In other words, we cannot count on our children to manage themselves with wisdom and maturity when they are little. That’s why God gave them us. We know what is best for them. This is why we make them drink water and eat vegetables and brush their teeth and wash their hands after going potty. We better understand the risks, so we teach them healthy behaviors. We know the importance of sleep and the dangers of the internet. We better understand the whole idea of “garbage in, garbage out”, so we are here to model healthy behaviors on a regular basis…and enforce healthy behaviors when necessary.
That last bit is the un-fun part of parenting, isn’t it? And, sometimes it makes life harder for us. When we stand our ground, the drama that unfolds is sometimes miserable–temper tantrums, pouting, silent treatment, harsh words. No one enjoys these scenes.
But, common sense tells us that healthy boundaries are in the best interest of our children. If we don’t think certain behaviors are good for them–playing video games for hours every day, taking their phones to bed with them, subsisting on go-gurts and cheetos, staying up too late, hurling anything within reach when angry–then it’s up to us to step in and implement change. If our expectations are made clearly and lovingly, then they can be expected to obey them respectfully. That’s common sense.
Our pastor is in the middle of a sermon on parenting. He has reminded me that I am not expected to be perfect for my kids, but I am expected to be real with my kids. I am also expected to be intentional. My kids need me as a solid, continual presence in their lives. They need me to acknowledge my mistakes with humility. They need Dave and me to be a team–to set reasonable guidelines and to expect them to follow, giving positive and/or negative consequences as we go along. They also need me to model, model, model Christ. And, to do that, I must be actively pursuing a relationship with Him. I cannot model what I do not know. He has also reminded me that we’re in this for the long-term. Our parental goals cannot begin and end with today (though there might be days when this feels like all we can do); our parental goals must be for the future. We want to prepare our kids to be godly, productive, healthy individuals.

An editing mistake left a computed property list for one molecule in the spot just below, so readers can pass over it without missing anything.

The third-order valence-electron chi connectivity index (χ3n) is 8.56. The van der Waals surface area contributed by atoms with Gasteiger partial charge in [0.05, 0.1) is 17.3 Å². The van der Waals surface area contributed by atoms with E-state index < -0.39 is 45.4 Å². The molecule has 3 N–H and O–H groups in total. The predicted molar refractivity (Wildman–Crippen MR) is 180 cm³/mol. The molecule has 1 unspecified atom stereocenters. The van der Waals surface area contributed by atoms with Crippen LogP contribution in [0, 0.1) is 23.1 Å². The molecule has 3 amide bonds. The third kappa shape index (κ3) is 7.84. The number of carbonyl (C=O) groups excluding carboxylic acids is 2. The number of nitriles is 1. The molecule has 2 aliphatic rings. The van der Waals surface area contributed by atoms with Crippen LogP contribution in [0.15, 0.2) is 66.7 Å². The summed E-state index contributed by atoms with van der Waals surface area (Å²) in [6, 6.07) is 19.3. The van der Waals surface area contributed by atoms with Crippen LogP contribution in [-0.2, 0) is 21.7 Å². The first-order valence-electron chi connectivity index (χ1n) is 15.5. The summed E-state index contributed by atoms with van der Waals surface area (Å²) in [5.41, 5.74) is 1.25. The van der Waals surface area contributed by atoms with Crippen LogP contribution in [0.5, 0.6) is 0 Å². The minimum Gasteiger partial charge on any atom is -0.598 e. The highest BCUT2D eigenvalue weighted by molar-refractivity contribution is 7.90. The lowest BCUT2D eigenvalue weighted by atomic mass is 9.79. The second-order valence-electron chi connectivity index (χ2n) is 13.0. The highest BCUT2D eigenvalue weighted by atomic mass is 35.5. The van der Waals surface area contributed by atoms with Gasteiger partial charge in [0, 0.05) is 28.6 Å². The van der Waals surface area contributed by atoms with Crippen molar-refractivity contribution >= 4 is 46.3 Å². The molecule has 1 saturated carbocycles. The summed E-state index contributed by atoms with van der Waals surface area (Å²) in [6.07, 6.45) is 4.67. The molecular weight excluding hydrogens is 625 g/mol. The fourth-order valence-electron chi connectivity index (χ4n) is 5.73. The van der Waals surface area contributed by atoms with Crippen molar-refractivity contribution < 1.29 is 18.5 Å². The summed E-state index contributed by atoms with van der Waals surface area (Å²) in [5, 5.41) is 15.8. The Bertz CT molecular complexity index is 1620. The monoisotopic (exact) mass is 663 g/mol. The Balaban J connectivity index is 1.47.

This parenting stuff is hard. I’ll be the first to confess that there are days when I feel like I have failed, days when I flee my home at first opportunity and days when I have spent time hiding in my closet. (I have not yet taken ice cream into my closet, but I think it’s only because I rarely have any ice cream on-hand.)
I guess what I want to say is this: Don’t give up. Fight the good fight for these precious people. Be consistent. Be intentional. Be loving. Be firm. Lean into God. When the going gets really tough, lean on Him. Cry out to Him, and He will equip you. He will restore you. When you really need it, He will even give you rest. Stay your course, my friend, and I will stay mine. We are doing a valuable work.
I have three teenagers.
Each one is gifted, precious, intelligent and capable of doing a blue million wonderful things. I look forward to seeing them grow in grace, becoming the ambassadors Christ has called them to be. They will each be amazing.
Actually, they already are. Even on days like today.
This afternoon, one of them asked if there was still a rule that they had to wear shoes in the barn. I assured them that, yes, that rule still stood. My child was astonished–indignant even! It was almost as though they were shocked that I had not yet recognized that they had reached a point in their maturity when shoes were no longer necessary in the barn. (Because mature people never wear shoes in the barn!)
I ignored them.
For the dozenth time today, the push-back continued, regaining my attention. The ever-present “But whyyyy?” was asked. (Never mind my un-asked question of, “Why in the world would you want to go barefoot in the barn?)
I stared at my child. My child stared back. (I was strangely conflicted between laughing and yelling at this point. I refrained from both.)
I finally replied, “Write a list of 5 reasons that I might possibly want you to wear shoes in the barn. Once your list is complete, share it with me and I’ll answer your question.”
Eye roll notwithstanding, the list was composed and left lying on the counter. Another one of my children read it aloud to me.
Here it is, my friends:
- If there’s a volcano, then the ground might heat up and burn our feet.
- If there is a tornado, we might have to run super fast and you don’t want our feet getting torn up.